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Cryptocurrency in South Africa

Cryptocurrency in South Africa

Nozipho Mvulane

What is cryptocurrency

Cryptocurrency is an internet-based digital currency that exists almost wholly in the virtual realm. A growing number of proponents support its use as an alternative currency that can pay for goods and services much like conventional currencies. The most popular form of cryptocurrency us Bitcoin.

Is cryptocurrency regulated in South Africa

The South African Reserve Bank (Reserve Bank) does not oversee, supervise or regulate crypto assets, but does continue to monitor cryptocurrency as it evolves. There are currently no dedicated laws or regulations that specifically govern the use of crypto assets and therefore, no regulatory compliance requirements exist for local trading. However, the Reserve Bank is expected to announce new cryptocurrency regulation proposals in the first quarter of 2020.

Legal protection or recourse to users, traders or intermediaries of crypto assets is dependent on general common law principles. Dealing in crypto assets is performed at the end-users sole and independent risk. However, the South African Revenue Service does have guidelines for crypto assets and cryptocurrencies.

The Income Tax Act and cryptocurrency

In South Africa, the word “currency” is not defined in the Income Tax Act 58 of 1962 (Income Tax Act).  Cryptocurrencies are neither official South African tender nor widely used and accepted in South Africa as a medium of payment or exchange. As such, cryptocurrencies are not regarded by the South African Revenue Service (SARS) as a currency for income tax purposes or Capital Gains Tax (CGT). Instead, cryptocurrencies are regarded by SARS as assets of an intangible nature.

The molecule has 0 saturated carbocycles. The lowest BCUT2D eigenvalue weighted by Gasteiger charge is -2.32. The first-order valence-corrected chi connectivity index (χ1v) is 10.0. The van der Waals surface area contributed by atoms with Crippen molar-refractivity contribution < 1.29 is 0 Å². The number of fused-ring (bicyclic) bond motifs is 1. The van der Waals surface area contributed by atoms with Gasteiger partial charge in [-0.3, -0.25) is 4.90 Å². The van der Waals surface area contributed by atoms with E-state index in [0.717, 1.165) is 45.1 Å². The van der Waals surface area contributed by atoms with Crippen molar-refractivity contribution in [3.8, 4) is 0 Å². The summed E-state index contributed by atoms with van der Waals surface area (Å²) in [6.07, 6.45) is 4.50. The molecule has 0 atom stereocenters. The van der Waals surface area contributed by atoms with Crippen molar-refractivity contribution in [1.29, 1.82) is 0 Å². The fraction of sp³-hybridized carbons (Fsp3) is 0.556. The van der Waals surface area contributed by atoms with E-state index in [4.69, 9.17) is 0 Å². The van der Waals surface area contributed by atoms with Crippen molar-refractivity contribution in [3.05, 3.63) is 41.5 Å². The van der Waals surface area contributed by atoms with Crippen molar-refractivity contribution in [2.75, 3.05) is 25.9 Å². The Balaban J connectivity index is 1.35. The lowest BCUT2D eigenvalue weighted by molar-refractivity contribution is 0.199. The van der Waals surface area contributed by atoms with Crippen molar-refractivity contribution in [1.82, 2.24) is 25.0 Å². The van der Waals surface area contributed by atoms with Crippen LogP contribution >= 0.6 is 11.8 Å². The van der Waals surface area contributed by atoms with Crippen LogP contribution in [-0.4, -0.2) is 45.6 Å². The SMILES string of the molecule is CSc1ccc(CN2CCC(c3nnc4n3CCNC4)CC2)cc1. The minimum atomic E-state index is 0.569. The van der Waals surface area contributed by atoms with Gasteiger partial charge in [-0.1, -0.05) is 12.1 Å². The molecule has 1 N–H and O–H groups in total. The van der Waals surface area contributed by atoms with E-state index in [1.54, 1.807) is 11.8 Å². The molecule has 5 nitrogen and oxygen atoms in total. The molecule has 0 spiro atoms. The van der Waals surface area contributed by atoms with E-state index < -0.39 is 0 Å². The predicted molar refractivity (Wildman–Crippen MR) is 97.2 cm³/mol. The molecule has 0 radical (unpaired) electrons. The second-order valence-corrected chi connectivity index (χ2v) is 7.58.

Declaring cryptocurrency-related taxable income to SARS

The onus is on taxpayers to declare all cryptocurrency-related taxable income in the tax year in which it is received or accrued.  Failure to do so could result in interest and penalties. Whilst not constituting cash, cryptocurrencies can be valued to ascertain an amount received or accrued as envisaged in the definition of “gross income” in the Act. Following normal income tax rules, income received or accrued from cryptocurrency transactions can be taxed on revenue account under “gross income”.

Guidance from SARS

Taxpayers who are uncertain about specific transactions involving cryptocurrencies may seek guidance from SARS through channels such as Binding Private Rulings (depending on the nature of the transaction).

Taxpayers are also entitled to claim expenses associated with cryptocurrency accruals or receipts, provided such expenditure is incurred in the production of the taxpayer’s income and for purposes of trade.

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